Store finders

Search engines in App stores are less sophisticated than those we can have on the web where more content is indexed. We must also take into account the particularities of each store and its search results and ranking algorithms, especially Google Play if it is for Android, or the App Store if it is for iOS.

ASO Strategy

As in SEO, it is much more effective if a plan is developed continuously over time, measuring, analyzing the results, and modifying or adapting according to this monitoring that we do.

The analysis of our application is essential because it will give us the keys to optimize all the metadata that we have presented, from there, enter this cycle of continuous improvement. In the course, we will comment on some aspects to consider in this section.

Black Hat ASO

As we explained in SEO, there is also a fraudulent practice that can in some cases give temporary results. The problem is that as they are attempts to deceive the stores, they can detect it and seriously penalize those Apps, ultimately causing more damage than the supposed benefit that could be achieved. We give some examples of these techniques in the course.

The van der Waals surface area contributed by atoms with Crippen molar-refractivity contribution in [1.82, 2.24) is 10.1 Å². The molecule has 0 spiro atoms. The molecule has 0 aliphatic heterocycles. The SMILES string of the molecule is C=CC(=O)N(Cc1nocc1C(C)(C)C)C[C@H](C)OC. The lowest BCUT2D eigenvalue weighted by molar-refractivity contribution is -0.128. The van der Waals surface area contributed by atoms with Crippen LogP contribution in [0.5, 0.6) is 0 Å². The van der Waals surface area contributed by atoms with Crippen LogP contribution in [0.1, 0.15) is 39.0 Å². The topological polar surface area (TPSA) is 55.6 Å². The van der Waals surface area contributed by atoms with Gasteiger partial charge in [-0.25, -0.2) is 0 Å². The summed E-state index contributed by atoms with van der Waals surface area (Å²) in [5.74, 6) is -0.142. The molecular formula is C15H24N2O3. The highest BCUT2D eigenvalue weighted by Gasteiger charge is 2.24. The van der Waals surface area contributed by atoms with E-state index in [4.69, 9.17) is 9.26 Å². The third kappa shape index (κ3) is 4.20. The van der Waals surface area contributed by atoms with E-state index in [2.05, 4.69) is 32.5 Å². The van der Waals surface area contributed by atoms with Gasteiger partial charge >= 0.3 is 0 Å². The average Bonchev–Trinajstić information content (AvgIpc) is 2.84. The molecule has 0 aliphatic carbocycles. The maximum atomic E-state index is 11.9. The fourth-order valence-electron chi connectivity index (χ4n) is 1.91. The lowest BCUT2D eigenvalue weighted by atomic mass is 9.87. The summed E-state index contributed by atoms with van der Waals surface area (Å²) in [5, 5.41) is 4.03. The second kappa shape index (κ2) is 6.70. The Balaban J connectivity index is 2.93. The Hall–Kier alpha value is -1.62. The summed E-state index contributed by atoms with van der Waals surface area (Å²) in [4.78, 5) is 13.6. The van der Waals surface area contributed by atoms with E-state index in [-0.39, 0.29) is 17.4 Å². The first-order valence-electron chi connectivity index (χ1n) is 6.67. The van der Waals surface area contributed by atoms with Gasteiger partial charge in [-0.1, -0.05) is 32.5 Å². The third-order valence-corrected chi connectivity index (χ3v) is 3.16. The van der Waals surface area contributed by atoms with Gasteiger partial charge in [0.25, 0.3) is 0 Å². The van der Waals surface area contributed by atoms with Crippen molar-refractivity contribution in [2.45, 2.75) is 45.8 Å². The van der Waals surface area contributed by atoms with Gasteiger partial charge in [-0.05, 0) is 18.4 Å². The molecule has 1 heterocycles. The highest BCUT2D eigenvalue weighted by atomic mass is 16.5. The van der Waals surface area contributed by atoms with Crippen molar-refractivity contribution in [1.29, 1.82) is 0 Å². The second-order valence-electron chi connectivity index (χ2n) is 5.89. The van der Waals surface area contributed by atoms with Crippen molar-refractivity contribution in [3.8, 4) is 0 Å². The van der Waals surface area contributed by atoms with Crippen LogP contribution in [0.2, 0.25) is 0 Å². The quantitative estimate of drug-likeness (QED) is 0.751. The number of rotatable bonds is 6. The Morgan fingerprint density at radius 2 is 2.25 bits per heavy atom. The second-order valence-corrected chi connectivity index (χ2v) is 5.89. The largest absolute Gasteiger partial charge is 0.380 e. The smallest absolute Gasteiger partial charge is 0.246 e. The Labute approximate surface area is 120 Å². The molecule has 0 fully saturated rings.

Complementary strategies to ASO

To these sections we would add at least three more digital channels if it is about getting traffic and sales/downloads from our apps:

An SEO plan to attract visits from web searches, since Google continues to be one of the fundamental sources of traffic for downloading Apps.
We recommend promoting with a website (depending on the size of the project, it may require a website for each App that we distribute) that links to the App stores, (or even with direct download).
Also, depending on the type of application, implement Firebase (formerly Google App Indexing) for direct indexing of the contents of the app in Google.

A plan in social networks, which achieves diffusion, attracts traffic, and helps with Web positioning.

Promotion: mainly online channels and can include SEM, SMM, and specialized mobile ad networks, which we reference in the course. Sometimes a well-designed ad campaign will get us a one-off increase in the volume of the application’s installations, raising its position in the rankings and improving the results of the rest of the strategies.